Moscow to Michigan

  • How was life in Soviet Russia for my Mom?

Life in Soviet Russia was not easy but they didn’t know how to live any other way. Everybody lived very simply; there was not much food to go around, clothing was all the same, nobody had excess clothing, and they lived in small apartments. After the fall of the Soviet Union, life became very difficult because food disappeared from stores, the currency was completely devalued, and there was hyperinflation which was a very scary time for Russians. They would go to the grocery store and it would be practically empty. After a while, the economy evened out and things got better. In the 1990s, life became better, food began to appear in stores again, and Moscow was being modernized. 

  • Did she ever want or need to leave and start a new life in America? 

The last 3 years before she moved to America, she worked at a very prestigious job as an equity analyst in a Western investment bank. She earned good money and she was able to live a pretty comfortable life as a young professional woman. Then, in 1998, the world, especially Russia, plunged into a financial crisis. She had no job prospects during this time after the banks shut down. She realized this was the right time to move away and get a degree in business to find more options than Moscow could offer her at the time. She got into Ross Business School at the University of Michigan on her own with no help from advisors or her parents and moved to America in 1999.

  • What was the process of moving to America like for my Mom? 

In some respects, it was simple and in some respects, it was difficult. It was easy because she received a student visa but it became difficult when she finished business school and tried to get a work visa (H1B). For several different reasons, her visa was delayed and then September 11, 2001 happened. At that moment, she was in Russia waiting for her work visa to get issued. She wasn’t sure if she would ever be able to re-enter America. At that time, she was engaged to my dad and had job opportunities lined up so it was very stressful to wait for the unknown. 

  • How was life different when you first came here?

The first few years my mom was here, she knew nothing about American culture or life. She didn’t know what a queen sized bed was or a bagel or flavored coffee. It was a completely different kind of life than she was used to. She didn’t understand why people would greet each other and then leave. Everything was new and required getting used to, including to the food, measurements, the temperature, and the people. She found people were friendly but shallow. On the other hand, Russians were unfriendly but deep. Life here was much easier, comfortable, and perfunctory.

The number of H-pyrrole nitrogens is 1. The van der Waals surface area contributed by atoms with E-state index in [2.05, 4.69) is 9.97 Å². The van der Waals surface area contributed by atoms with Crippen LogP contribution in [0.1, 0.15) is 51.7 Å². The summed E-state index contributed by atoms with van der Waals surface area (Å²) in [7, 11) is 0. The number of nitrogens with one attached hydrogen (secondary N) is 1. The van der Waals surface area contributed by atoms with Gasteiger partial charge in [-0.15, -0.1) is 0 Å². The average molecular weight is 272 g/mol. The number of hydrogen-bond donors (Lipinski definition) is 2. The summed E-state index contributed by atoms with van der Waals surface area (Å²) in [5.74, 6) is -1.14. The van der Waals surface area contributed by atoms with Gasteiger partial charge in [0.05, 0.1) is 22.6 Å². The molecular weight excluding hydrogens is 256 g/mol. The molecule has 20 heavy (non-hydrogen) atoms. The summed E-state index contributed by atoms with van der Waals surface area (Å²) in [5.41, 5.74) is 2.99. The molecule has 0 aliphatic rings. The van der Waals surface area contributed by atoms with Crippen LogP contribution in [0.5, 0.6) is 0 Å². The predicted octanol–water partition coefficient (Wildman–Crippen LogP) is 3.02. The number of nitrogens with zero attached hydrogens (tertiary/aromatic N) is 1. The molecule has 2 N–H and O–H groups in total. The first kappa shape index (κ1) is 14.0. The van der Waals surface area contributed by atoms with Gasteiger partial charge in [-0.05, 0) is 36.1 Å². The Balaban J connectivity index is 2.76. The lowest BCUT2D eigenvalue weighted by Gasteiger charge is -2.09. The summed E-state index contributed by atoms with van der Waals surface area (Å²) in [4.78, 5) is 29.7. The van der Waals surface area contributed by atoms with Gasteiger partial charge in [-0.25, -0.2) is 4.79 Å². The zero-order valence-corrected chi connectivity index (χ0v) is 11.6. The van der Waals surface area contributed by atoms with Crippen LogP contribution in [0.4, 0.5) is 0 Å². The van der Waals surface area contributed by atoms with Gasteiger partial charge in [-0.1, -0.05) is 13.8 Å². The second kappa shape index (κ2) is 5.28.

• Did she feel welcomed by Americans when she first immigrated?

She was shocked when she came here, how friendly everyone was. In Russia, there weren’t a lot of immigrants but when there were immigrants, they were treated with distrust and made of their accents. She was convinced that everyone in America would laugh at her accent, but she was pleasantly surprised that no one did. No one made fun of her for being Russian or being an immigrant.

  • How was it going back to visit Russia after having gotten used to life in America?

When she started going back to Russia just to visit, she started to notice things that surprised her. She realized how rude everyone was, in restaurants, in grocery stores, and she had already gotten used to the opposite. She also noticed how nobody smiled in public which was a contrast to Americans who always smiled at strangers. Everything seemed inefficient and took a much longer time than simple tasks in America. Life had still remained difficult even after she moved away.

  • Do she ever want to leave the US and stay in Russia indefinitely?

Unfortunately, Russia has turned into a country where no one really wants to live. People only want to leave Russia because of the sanctions and the Ukrainian war. Russia could have a lot of potential but with the current leadership, it’s not possible. She has no regrets coming to the US and she’s extremely grateful for the opportunities she received in America, and the life she’s built for herself.

  • What’s something that you wish you could go back and tell your younger self about leaving for America?

Be bold, embrace opportunities, there’s a lot to learn, and most importantly, not to second guess yourself. She recalls second guessing herself a lot because of her accent and her worries that Americans would make fun of her for it. America is an amazing place of opportunity for courageous people, if you’re willing to take the risk.

  • How has the US changed since she first came here to the present day? 

She has never seen America more divided than it is now, politically, ethnically, and racially. It has never been this extreme. She feels like people have become extremely intolerant of each other and incapable of having an intelligent public political discourse. Everything was under a facade of political correctness and kindness. Now, it’s ugly and divided. It’s very upsetting to see the direction the country is going. 

She is proud that she came from practically nothing and built her life because of the opportunities that America offered her. She feels that she is a positive representation of the American dream.



After interviewing my mom, I realized how lucky I am to be born into such an opportunistic and prosperous life in America. I realize how much I take for granted including the large variety of food, clothing, education opportunities, etc. It’s easy to take these things for granted when we think about all the negative parts of our lives, but I need to remember how privileged I am and how I should count my blessings every day, even if I’m not always reminded of them. 

The interview and narrative were done by Elizabeth Wolf



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